Trey McIntyre

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Trey McIntyre
Choreographer Trey McIntyre
Known for Dance
Website
http://treymcintyre.com

Trey McIntyre is an American dancer and choreographer, who has a body of work that includes around 100 original dance pieces.[1] He founded and acts as president of Trey McIntyre Project, a dance company based in Boise, Idaho,[2] where he lives in the historic Northend.[3]

Career[edit]

McIntyre was born in Wichita, Kansas,[4] and trained at North Carolina School of the Arts and Houston Ballet Academy. In 1989, he was appointed Choreographic Apprentice to Houston Ballet, a position created especially for him,[5] and in 1995 he became the company’s Choreographic Associate.[6] He has worked for 24 years as a freelance choreographer, producing close to 100 pieces during the span of his career so far.[5]

In 2005, McIntyre founded his dance company, Trey McIntyre Project (TMP), which first appeared at the Vail International Dance Festival. The company was initially a summer touring company, but its national and international success led McIntyre to establish the company year-round as of 2008, based in Boise, Idaho.[7][8] TMP has been featured in The New York Times, Dance Magazine, and on PBS NewsHour, and has earned coast-to-coast acclaim from the likes of the Los Angeles Times, Chicago Tribune, The Boston Globe,[9] People Magazine,[10] and elsewhere. In 2013, Trey McIntyre Project expanded its artistic vision and announced a crowdsourced documentary film entitled Ma Maison. The project was announced on Kickstarter on August 7, 2013, and in November 2013, McIntyre went to New Orleans to begin filming.[11]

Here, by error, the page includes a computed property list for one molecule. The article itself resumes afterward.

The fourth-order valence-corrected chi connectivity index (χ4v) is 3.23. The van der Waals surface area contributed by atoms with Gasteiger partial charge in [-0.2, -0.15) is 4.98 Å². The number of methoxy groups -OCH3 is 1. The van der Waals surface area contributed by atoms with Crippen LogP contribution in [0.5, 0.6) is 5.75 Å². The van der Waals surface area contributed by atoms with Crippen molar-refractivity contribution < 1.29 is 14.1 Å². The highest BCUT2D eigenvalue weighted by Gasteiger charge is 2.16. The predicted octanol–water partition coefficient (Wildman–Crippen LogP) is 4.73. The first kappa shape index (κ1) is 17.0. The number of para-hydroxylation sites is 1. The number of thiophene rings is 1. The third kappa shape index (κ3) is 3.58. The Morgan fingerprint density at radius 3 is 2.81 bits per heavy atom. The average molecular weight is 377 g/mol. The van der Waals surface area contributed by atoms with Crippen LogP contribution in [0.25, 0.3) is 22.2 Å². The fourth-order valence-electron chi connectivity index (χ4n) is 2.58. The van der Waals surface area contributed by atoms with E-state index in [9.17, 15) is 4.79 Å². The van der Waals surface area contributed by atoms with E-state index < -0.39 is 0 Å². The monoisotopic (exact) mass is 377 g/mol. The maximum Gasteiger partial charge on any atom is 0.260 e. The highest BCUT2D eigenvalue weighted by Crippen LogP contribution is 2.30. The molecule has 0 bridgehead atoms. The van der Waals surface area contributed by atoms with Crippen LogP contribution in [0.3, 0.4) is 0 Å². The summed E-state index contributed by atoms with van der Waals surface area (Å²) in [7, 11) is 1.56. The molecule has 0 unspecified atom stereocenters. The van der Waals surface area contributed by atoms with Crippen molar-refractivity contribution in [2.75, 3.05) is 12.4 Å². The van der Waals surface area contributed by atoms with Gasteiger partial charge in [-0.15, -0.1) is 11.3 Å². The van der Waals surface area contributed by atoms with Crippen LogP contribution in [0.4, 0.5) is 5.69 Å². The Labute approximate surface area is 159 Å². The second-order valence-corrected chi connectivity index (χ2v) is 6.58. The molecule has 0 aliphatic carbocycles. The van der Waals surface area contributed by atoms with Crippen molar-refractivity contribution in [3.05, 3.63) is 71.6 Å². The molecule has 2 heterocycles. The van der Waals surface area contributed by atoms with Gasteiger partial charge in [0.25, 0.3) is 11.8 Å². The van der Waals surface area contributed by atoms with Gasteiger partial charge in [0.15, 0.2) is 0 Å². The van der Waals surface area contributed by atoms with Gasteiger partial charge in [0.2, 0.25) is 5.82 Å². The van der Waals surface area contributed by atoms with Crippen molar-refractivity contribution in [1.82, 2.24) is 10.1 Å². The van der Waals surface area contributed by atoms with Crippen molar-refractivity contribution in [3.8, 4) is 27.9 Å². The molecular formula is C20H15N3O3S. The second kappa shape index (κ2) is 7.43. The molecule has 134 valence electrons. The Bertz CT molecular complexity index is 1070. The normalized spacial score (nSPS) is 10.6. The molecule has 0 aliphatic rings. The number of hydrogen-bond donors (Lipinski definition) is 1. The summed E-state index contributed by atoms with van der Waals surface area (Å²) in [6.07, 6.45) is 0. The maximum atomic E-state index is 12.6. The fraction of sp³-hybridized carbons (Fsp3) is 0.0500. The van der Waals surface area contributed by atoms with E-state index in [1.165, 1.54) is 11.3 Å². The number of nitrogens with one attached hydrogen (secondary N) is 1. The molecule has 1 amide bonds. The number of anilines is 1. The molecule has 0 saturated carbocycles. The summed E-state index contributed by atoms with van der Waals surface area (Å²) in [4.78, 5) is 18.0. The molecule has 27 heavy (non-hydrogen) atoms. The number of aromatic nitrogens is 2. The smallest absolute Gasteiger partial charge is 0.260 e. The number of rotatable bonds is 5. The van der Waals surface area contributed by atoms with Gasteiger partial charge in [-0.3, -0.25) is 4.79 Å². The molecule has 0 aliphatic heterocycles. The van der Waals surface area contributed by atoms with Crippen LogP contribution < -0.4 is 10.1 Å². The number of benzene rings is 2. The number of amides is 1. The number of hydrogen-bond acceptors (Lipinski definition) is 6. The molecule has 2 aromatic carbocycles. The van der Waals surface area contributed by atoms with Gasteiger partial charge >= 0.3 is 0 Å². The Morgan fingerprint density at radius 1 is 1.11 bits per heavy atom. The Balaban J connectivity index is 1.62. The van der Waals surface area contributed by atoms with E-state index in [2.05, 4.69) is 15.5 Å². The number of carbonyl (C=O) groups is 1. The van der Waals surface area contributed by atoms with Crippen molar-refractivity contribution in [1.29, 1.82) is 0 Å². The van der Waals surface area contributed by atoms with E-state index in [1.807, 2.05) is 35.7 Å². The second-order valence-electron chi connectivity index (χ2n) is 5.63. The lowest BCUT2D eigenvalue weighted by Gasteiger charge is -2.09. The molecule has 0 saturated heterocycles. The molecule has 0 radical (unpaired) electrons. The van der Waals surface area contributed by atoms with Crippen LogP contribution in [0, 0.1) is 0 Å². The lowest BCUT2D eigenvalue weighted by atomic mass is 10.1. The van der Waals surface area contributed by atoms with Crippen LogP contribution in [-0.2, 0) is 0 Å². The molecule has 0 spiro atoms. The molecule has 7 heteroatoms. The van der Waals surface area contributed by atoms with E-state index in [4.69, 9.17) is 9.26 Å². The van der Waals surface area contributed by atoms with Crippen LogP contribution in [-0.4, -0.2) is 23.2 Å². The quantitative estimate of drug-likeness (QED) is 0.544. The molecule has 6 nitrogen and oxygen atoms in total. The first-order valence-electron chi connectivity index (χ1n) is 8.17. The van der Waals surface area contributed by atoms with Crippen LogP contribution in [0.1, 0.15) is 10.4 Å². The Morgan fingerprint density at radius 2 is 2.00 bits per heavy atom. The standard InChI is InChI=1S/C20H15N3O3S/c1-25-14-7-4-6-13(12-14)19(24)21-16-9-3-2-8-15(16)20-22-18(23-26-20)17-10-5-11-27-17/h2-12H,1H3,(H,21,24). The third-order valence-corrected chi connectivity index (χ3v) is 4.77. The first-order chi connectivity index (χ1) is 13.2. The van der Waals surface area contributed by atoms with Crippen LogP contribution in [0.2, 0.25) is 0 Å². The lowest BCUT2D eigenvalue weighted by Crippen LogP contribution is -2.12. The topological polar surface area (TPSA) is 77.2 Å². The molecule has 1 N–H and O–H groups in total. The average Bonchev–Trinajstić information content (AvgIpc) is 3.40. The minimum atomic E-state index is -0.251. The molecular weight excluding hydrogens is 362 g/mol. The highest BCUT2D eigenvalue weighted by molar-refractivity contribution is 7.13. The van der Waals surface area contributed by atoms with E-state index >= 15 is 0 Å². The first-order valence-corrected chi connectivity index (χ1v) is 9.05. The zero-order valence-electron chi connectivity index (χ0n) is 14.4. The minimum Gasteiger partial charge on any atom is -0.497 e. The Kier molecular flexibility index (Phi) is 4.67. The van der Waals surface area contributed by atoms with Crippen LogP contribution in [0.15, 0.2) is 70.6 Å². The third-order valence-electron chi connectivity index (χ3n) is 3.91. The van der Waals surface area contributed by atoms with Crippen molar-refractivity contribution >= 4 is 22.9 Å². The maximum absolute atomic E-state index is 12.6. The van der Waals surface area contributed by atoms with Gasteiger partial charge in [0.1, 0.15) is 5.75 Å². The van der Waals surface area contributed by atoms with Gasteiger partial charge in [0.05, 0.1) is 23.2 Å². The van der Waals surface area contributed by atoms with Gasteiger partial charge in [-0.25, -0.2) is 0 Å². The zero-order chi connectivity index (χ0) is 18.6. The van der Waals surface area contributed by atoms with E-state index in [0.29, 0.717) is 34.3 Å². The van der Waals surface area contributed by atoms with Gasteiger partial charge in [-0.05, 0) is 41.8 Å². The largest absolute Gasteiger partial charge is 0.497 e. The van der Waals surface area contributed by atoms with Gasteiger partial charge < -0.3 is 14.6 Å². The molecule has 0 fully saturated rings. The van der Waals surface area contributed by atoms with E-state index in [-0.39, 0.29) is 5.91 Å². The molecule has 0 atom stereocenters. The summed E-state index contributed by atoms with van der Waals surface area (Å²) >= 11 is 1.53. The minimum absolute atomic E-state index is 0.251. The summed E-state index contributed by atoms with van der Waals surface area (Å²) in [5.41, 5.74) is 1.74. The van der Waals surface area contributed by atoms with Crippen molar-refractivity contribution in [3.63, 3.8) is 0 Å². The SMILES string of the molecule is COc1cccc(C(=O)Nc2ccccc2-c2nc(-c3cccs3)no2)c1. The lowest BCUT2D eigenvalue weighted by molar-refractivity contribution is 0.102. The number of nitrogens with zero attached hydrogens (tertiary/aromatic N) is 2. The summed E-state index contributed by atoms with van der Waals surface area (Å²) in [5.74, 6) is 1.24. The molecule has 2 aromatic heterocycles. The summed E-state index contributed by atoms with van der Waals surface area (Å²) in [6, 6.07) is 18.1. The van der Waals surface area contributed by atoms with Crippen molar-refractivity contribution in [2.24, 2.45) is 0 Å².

On January 16, 2014, it was announced that McIntyre would move the Trey McIntyre Project towards new artistic ventures, reducing his efforts in dance. The company revealed a press release[12] explaining that McIntyre, after contributing heavily to the dance world, is interested in exploring other art forms, specifically film and the visual arts. He will continue to create pieces on a freelance basis but the dance aspect of Trey McIntyre Project is downsizing as he makes room for other artistic projects.[13]

McIntyre is the recipient of numerous awards, including a Choo San Goh Award for Choreography[7] and a Lifetime Achievement Award from The National Society of Arts and Letters,[14] as well as two grants for choreography from the National Endowment for the Arts.[15] His works have been performed by companies including Stuttgart Ballet, American Ballet Theatre, Hubbard Street Dance Chicago, New York City Ballet, The Washington Ballet, and Oregon Ballet Theatre.[16]

Selected choreography works[edit]

  • "The Accidental" (2014)
  • "The Vinegar Works: For Dances of Moral Instruction" (2014)
  • "Mercury Half-Life" (2013)
  • "Pass, Away" (2013)
  • "Robust American Love" (2013)
  • "The Unkindness of Ravens" (2012)
  • "Ladies and Gentle Men" (2012)
  • "Bad Winter" (2012)
  • "Ways of Seeing" (2012)
  • "The Sweeter End" (2011)
  • "Gravity Heroes" (2011)
  • "Arrantza" (2010)
  • "Oh, Inverted World" (2010)
  • "Amado Mio" (2010)
  • "Ten Pin Episodes" (2010)